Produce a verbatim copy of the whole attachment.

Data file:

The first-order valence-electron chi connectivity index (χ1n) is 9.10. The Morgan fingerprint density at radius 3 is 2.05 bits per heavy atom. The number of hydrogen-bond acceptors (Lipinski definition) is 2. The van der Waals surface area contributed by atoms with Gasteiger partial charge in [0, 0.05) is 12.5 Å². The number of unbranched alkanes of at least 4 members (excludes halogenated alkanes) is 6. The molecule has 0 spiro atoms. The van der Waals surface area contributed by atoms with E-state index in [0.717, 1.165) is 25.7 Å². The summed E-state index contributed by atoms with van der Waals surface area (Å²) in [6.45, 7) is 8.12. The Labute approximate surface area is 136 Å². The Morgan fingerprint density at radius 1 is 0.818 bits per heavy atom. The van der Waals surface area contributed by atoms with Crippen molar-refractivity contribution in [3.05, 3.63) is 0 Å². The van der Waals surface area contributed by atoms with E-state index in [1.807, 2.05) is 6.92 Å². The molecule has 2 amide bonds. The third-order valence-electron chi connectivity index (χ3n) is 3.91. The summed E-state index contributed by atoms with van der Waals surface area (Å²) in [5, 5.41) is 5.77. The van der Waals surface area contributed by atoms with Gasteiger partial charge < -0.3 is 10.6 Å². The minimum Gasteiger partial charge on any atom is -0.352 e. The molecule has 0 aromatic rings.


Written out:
The first-order valence-electron chi connectivity index (χ1n) is 9.10. The Morgan fingerprint density at radius 3 is 2.05 bits per heavy atom. The number of hydrogen-bond acceptors (Lipinski definition) is 2. The van der Waals surface area contributed by atoms with Gasteiger partial charge in [0, 0.05) is 12.5 Å². The number of unbranched alkanes of at least 4 members (excludes halogenated alkanes) is 6. The molecule has 0 spiro atoms. The van der Waals surface area contributed by atoms with E-state index in [0.717, 1.165) is 25.7 Å². The summed E-state index contributed by atoms with van der Waals surface area (Å²) in [6.45, 7) is 8.12. The Labute approximate surface area is 136 Å². The Morgan fingerprint density at radius 1 is 0.818 bits per heavy atom. The van der Waals surface area contributed by atoms with Crippen molar-refractivity contribution in [3.05, 3.63) is 0 Å². The van der Waals surface area contributed by atoms with E-state index in [1.807, 2.05) is 6.92 Å². The molecule has 2 amide bonds. The third-order valence-electron chi connectivity index (χ3n) is 3.91. The summed E-state index contributed by atoms with van der Waals surface area (Å²) in [5, 5.41) is 5.77. The van der Waals surface area contributed by atoms with Gasteiger partial charge < -0.3 is 10.6 Å². The minimum Gasteiger partial charge on any atom is -0.352 e. The molecule has 0 aromatic rings.